The Provincial Archives acquires court records by Order in Council; court records must be at least 25 years old before being considered for transfer.
The Provincial Archives has records from the following courts:
- Supreme Court of the North West Territories en banc
- Court of Appeal
- Supreme Court of Saskatchewan en banc
- Supreme Court of the North West Territories/Saskatchewan
- Court of King’s Bench
- Selected records from the District Court
In most cases, docket books (index to court cases) are also open for consultation.
Over time, court records have been inconsistently preserved and many files have been lost prior to transfer to archival custody. The content of files tends to vary from one judicial district to another.
Most court records housed at the Provincial Archives are open and available for research. However,, certain records, such as those relating to adoption proceedings and court actions involving young offenders, are not.
How the Court Records are Organized:
Records of court proceedings are created and maintained in the judicial centre in which the court case is heard. Each court jurisdiction maintains its own series of files. These are kept in numerical sequence by the year in which court proceedings began. Reference to a docket book is therefore necessary in order to retrieve the file for a particular court action. The docket book names the plaintiff and the defendant, states the type of action, lists the documents filed and the date they were filed, and provides the file number. Each book is indexed alphabetically.
The type of documents found in court records may vary greatly. Normally records include a statement of claim or complaint, a copy of the writ of summons, a statement of defense, and the judgment of the case. There may also be exhibits, affidavits, declarations, depositions, copies of subpoenas, examinations for discovery, information, notes of justices of the peace, and writs of execution. Usually a transcript of proceedings is made only in cases appealed to a higher court.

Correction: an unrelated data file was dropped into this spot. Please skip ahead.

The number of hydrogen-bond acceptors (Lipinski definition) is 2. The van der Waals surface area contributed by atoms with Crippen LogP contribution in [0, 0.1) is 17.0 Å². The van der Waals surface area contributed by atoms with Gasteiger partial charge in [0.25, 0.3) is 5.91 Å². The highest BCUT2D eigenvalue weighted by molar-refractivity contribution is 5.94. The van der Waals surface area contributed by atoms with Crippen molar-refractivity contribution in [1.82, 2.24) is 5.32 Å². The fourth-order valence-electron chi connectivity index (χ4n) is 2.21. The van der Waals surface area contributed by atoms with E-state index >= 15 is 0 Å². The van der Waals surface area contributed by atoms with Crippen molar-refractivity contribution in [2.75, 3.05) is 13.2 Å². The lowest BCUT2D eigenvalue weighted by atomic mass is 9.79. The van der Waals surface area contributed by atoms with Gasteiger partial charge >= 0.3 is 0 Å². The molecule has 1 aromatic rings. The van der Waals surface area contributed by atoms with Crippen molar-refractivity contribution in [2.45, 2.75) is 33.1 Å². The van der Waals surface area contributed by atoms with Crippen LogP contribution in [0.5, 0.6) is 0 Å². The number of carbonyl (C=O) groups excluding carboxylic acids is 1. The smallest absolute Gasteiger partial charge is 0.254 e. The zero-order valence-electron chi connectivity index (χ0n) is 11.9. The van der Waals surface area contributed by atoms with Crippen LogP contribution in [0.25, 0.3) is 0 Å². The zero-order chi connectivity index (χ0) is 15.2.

What Information is Needed?
It is important to provide as much of the above information as possible so that Archives staff can locate the record or direct you to where the records may be located. Reference staff can assist you in determining in which judicial district and which court a case may have been heard. Please Note: There may be some time delays in accessing court records since many are still unprocessed.
Names of the parties
If it is a criminal case one of the parties is always "the King", "the Queen", "Rex", "Regina", or simply "R." The accused person(s) is the other party.
In some cases Archives staff may conduct searches by the name of the defendant using a database created from the criminal case docket books at the Provincial Archives. This database is not comprehensive.
If it is a civil case, the case is named according to the names of the plaintiff(s), who are the person(s) suing, and the defendant(s), who are the person(s) being sued.
Since the records are arranged chronologically, the year or approximate year is needed to narrow the search.
In which court was the case heard? Police Magistrate's Court? District Court? King's Bench? Was the case sent to the Court of Appeal? The type of case may indicate in which court the case was heard.
In which judicial district or courthouse was the case heard? Criminal matters usually are heard in the judicial district where the crime took place. Civil matters may be heard where the plaintiff or defendant reside or where the property in dispute is located.